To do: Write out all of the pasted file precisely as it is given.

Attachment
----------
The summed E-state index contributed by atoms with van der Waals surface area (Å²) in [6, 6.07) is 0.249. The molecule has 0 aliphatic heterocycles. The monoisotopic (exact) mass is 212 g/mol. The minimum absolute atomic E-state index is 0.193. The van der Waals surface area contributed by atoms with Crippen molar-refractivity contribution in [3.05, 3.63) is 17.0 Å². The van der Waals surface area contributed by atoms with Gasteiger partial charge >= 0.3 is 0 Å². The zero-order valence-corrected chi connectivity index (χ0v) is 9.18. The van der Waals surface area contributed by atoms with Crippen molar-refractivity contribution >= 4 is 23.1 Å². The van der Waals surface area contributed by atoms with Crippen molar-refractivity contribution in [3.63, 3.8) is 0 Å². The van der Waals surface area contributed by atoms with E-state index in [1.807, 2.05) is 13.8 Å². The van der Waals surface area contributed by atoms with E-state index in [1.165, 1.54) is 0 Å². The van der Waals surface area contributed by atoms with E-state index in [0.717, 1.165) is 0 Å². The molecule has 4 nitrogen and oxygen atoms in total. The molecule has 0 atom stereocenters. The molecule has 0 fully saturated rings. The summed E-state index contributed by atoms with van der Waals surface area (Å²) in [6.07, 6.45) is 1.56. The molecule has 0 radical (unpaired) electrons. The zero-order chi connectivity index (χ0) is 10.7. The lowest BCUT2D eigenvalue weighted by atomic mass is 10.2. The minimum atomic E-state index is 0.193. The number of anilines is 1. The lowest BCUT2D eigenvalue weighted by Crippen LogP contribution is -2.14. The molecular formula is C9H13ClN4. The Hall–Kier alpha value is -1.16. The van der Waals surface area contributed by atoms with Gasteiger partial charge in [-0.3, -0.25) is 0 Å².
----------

The summed E-state index contributed by atoms with van der Waals surface area (Å²) in [6, 6.07) is 0.249. The molecule has 0 aliphatic heterocycles. The monoisotopic (exact) mass is 212 g/mol. The minimum absolute atomic E-state index is 0.193. The van der Waals surface area contributed by atoms with Crippen molar-refractivity contribution in [3.05, 3.63) is 17.0 Å². The van der Waals surface area contributed by atoms with Gasteiger partial charge >= 0.3 is 0 Å². The zero-order valence-corrected chi connectivity index (χ0v) is 9.18. The van der Waals surface area contributed by atoms with Crippen molar-refractivity contribution >= 4 is 23.1 Å². The van der Waals surface area contributed by atoms with Crippen molar-refractivity contribution in [3.63, 3.8) is 0 Å². The van der Waals surface area contributed by atoms with E-state index in [1.807, 2.05) is 13.8 Å². The van der Waals surface area contributed by atoms with E-state index in [1.165, 1.54) is 0 Å². The van der Waals surface area contributed by atoms with E-state index in [0.717, 1.165) is 0 Å². The molecule has 4 nitrogen and oxygen atoms in total. The molecule has 0 atom stereocenters. The molecule has 0 fully saturated rings. The summed E-state index contributed by atoms with van der Waals surface area (Å²) in [6.07, 6.45) is 1.56. The molecule has 0 radical (unpaired) electrons. The zero-order chi connectivity index (χ0) is 10.7. The lowest BCUT2D eigenvalue weighted by atomic mass is 10.2. The minimum atomic E-state index is 0.193. The number of anilines is 1. The lowest BCUT2D eigenvalue weighted by Crippen LogP contribution is -2.14. The molecular formula is C9H13ClN4. The Hall–Kier alpha value is -1.16. The van der Waals surface area contributed by atoms with Gasteiger partial charge in [-0.3, -0.25) is 0 Å².